National Audit Office on Improving Government Procurement (part 2)

In part 1 of our look at the recent National Audit Office report “Improving government procurement”, we looked at the findings around the collaborative category programme. Today we’ll look at some wider policy and people / capability issues covered in the report.

We reported here on the recent Cabinet Office update on the target of 25% of spend going to SMEs – NAO cover this as well.  And NAO also share our doubts about the reported growth in spend with smaller firms from 6.8% to 10%: “However, the poor quality data on SMEs means that these figures are difficult to verify”.

It was always a risky target, not really well thought-out, although the intent was good - to focus attention on the issue. Here is NAO again:

Departments have also raised concerns about government’s 25 per cent SME aspiration. This is a cross-government figure and when it was set, it did not take into account the circumstances of each organisation…  some categories, such as ICT, Professional Services, and Facilities Management, are more suitable for SMEs in the supply chain than others. More recently, the Cabinet Office has started to work with departments to develop more tailored SME targets by department, within the overall government aspiration of 25 per cent.

To be fair, there has been some increased focus on the topic, and the report does cover some of the worthwhile initiatives that have been introduced.

When it comes to people issues and  improving procurement capability, there are also interesting findings. On the positive side, the “lean” training has been rolled out more extensively than I realised.  “The forecast for 2012-13 is that 700 staff will have been trained on the three-day course and 1,800 on the one-day course”.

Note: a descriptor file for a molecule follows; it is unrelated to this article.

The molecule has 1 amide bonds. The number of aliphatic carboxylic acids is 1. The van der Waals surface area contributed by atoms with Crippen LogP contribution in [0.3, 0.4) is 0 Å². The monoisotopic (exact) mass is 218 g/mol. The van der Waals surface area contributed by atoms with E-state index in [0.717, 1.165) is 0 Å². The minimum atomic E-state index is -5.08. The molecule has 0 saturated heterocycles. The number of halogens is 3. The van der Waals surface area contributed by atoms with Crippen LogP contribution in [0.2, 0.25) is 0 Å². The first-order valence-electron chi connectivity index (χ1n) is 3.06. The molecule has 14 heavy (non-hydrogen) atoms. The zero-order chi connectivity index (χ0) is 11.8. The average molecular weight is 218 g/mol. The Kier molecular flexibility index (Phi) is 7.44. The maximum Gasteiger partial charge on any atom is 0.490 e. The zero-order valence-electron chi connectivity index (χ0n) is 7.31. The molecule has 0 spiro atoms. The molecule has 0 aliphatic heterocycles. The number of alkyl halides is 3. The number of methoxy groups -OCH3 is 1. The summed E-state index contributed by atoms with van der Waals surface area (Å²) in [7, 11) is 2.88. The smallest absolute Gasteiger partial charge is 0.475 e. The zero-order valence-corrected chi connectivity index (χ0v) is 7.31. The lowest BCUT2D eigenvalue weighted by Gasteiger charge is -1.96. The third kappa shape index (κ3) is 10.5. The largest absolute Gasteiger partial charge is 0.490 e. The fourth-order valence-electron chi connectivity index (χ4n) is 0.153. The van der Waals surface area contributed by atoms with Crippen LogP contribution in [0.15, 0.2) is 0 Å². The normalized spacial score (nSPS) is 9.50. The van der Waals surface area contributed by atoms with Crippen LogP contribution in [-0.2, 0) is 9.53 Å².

Now it isn’t the answer to all the issues with central government procurement, but it is a worthwhile initiative.  On the less positive side, “the Procurement Investment Fund was suspended in 2012”.

There was forecast to be £5.66 million in this fund from the GPS trading surplus in 2012/13, which was to be used for developing and improving procurement capability. But without any explanation, it seems to have been dumped – very disappointing.

And it was a shock to read that Cabinet Office have not collected any data on staff numbers in procurement functions, or taken any action to see if departments were responding to the centralisation issue by re-structuring their own internal functions. NAO had to gather data themselves.

This shows that numbers have fallen in procurement departments across government from 3,900 in June 2010 to 3,200 in June 2012 (a fall of 17 per cent), although numbers with formal Chartered Institute of Purchasing and Supply (CIPS) qualifications have increased ... We cannot attribute this to the release of resource through the procurement reforms, as it may be the result of wider headcount reduction activity in departments.

I think if I were the “Government CPO” then I would want some view of procurement resourcing across “my” empire, even if the staff weren’t reporting to me directly. And there seems to have been little work around skills mapping or planning.

Although overall staff numbers have reduced as a result of wider cost reduction activities, departments have not been able to free up procurement resources to focus on more strategic procurements, as planned. Furthermore, neither the Cabinet Office nor departments have a detailed operating model of what mix of skills are needed following the reforms.

This is all disappointing. Developing procurement skills, and using them in the right place, must be key to the future performance of government procurement. It’s not very glamorous though, and doesn’t give the politicians easy headlines, so it tends to end up down the priority list, which seems to be the case here.  But I suppose it gives me more to talk about when I give evidence on “procurement capability and skills” to the Public Administration Select Committee next week... (gulp...)

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